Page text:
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Insiders explain why Vietnam is losing its tourism appeal

Insiders explain why Vietnam is losing its tourism appeal

Tuesday, March 24, 2015, 14:48 GMT+7

Vietnam wastes its chances at international tourism fairs while hindering vacationers with complicated visa rules, as industry insiders name more reasons to explain why the country has seemingly become less attractive to tourists worldwide.

Attending such high-profile international tourism exhibition as the ITB Berlin Convention is a precious opportunity for any country to give its tourism industry a boost.

But Vietnam always throws away the chance despite its frequent attendance at what is known as the world’s leading travel trade show, according to Vu The Binh, deputy chairman of the Vietnam Travel Association (VITA).

“Vietnam used to open one common booth for its travel agencies and airlines at the ITB events, but the way it was organized was always unscientific,” said Binh, who is also the former head of the travel department of the Vietnam National Administration of Tourism (VNAT).

National flag carrier Vietnam Airlines used to be in charge of the Vietnam booth at the tourism fairs, but there were times when other travel companies and carriers refused to join the mutual booth.

“So what Vietnam showed to the world at the ITB was an empty, lifeless booth,” he said.

Starting this year, VNAT was in charge of Vietnam’s ITB booth, but Binh is pessimistic about the situation improving.

“The VNAT will assign different departments under its umbrella to join the exhibition in turn,” he said. “So when will we be able to have experienced experts with deep tourism knowledge represent Vietnam at the events?”

The way Vietnam promotes its tourism attractions and services at the international travel fairs is also way behind its global counterparts, the VITA official added.

“We hardly deploy any technology for the promotions,” he said. “We only use simple slideshows or short video clips to introduce the beauty of our nature and countryside or cultural heritage, while other countries wow visitors with their modern, hi-tech and interactive displays.”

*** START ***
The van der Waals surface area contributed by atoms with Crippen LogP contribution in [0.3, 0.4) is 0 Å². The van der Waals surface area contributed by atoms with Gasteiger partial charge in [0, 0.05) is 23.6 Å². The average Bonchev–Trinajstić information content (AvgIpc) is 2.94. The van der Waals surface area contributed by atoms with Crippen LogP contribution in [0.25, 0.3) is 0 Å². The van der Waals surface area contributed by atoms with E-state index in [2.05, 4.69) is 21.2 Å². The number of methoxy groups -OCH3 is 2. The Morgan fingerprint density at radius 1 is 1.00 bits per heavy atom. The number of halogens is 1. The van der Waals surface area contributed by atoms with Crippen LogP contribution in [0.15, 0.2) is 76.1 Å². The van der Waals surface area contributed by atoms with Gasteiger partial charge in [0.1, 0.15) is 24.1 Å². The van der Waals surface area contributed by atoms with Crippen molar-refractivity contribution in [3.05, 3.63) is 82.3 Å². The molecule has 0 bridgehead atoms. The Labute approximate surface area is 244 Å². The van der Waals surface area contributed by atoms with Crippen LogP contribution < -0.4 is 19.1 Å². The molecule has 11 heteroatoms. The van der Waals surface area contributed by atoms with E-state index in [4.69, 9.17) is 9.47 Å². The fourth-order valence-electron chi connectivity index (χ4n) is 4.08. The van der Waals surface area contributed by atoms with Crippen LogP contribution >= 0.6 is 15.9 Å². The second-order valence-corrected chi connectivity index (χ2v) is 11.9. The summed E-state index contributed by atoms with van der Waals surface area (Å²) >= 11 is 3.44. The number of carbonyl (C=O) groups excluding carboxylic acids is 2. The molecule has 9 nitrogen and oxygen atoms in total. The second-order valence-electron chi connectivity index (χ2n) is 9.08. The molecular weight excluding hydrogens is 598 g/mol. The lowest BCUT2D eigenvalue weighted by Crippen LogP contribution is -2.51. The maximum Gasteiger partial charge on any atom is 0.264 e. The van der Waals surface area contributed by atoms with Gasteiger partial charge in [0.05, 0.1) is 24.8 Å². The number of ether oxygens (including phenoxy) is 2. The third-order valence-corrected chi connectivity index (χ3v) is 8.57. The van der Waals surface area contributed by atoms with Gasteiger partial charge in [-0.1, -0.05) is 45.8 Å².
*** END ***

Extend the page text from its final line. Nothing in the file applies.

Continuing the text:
The ITB Berlin 2015 took place from March 4 to 8, attracting 10,096 exhibitors from 186 countries, according to the event’s website.

Luong Hoai Nam, director of seaplane operator Hai Au Aviation, returned from the event with a bitter remark.

“Vietnam promoted the tourism potential of its whole country on premises even smaller than those of a single Thai province [at the event],” Nam said.

Vietnam also lacks other promotional activities besides the travel exhibitions, such as on foreign tourism TV channels or magazines, as other countries do, he added.

“Vietnam does not stand out from other countries at the ITB, and it lacks a clear tourism identity,” he concluded.

Rigid visa rules

The unnecessarily strict visa procedures Vietnam demands from some countries have apparently driven tourists from these markets away.

Takahiko Ohata, chairman of the Overseas Tour Operators Association of Japan (OTOA), said fewer Japanese tourists have chosen to visit Vietnam due to the inconvenient visa policy, which has become a headache for both the association and its Vietnamese partners.

Japanese holidaymakers used to be able to enter Vietnam and enjoy a 15-day stay without a visa, according to the Japanese chairman.

This enabled tourists from the East Asian country to fly to Hanoi or Ho Chi Minh City, stay there a few days before visiting the Cambodian city of Siem Reap, and spend the last day in Vietnam before returning home, Ohata said.

But under a new visa rule that took effect on January 1, Japanese vacationers have to apply for a visa to enter Vietnam in order to follow that itinerary, he added.

The visa application costs at least VND1.26 million (roughly US$60).

Ohata said money is not an issue but the problem is Japanese tourists will have to waste time completing the visa procedure for a journey on which they used to enjoy many preferential treatments.

The holidaymakers will therefore choose to fly to Bangkok and then visit Cambodia instead, he added.

Even when tourists opt to apply for a visa on arrival, the procedure is no simpler, according to the Japanese official.

Tourists are required to fill in the online visa application form, wait to get the application code, and present it to authorities at the airport to be able to get their visa, Ohata elaborated.

Ohata said these policies do not encourage Japanese vacationers to visit Vietnam.

The OTOA has complained to the Vietnamese Embassy in Japan about the issue but was told that things cannot be changed, he said.

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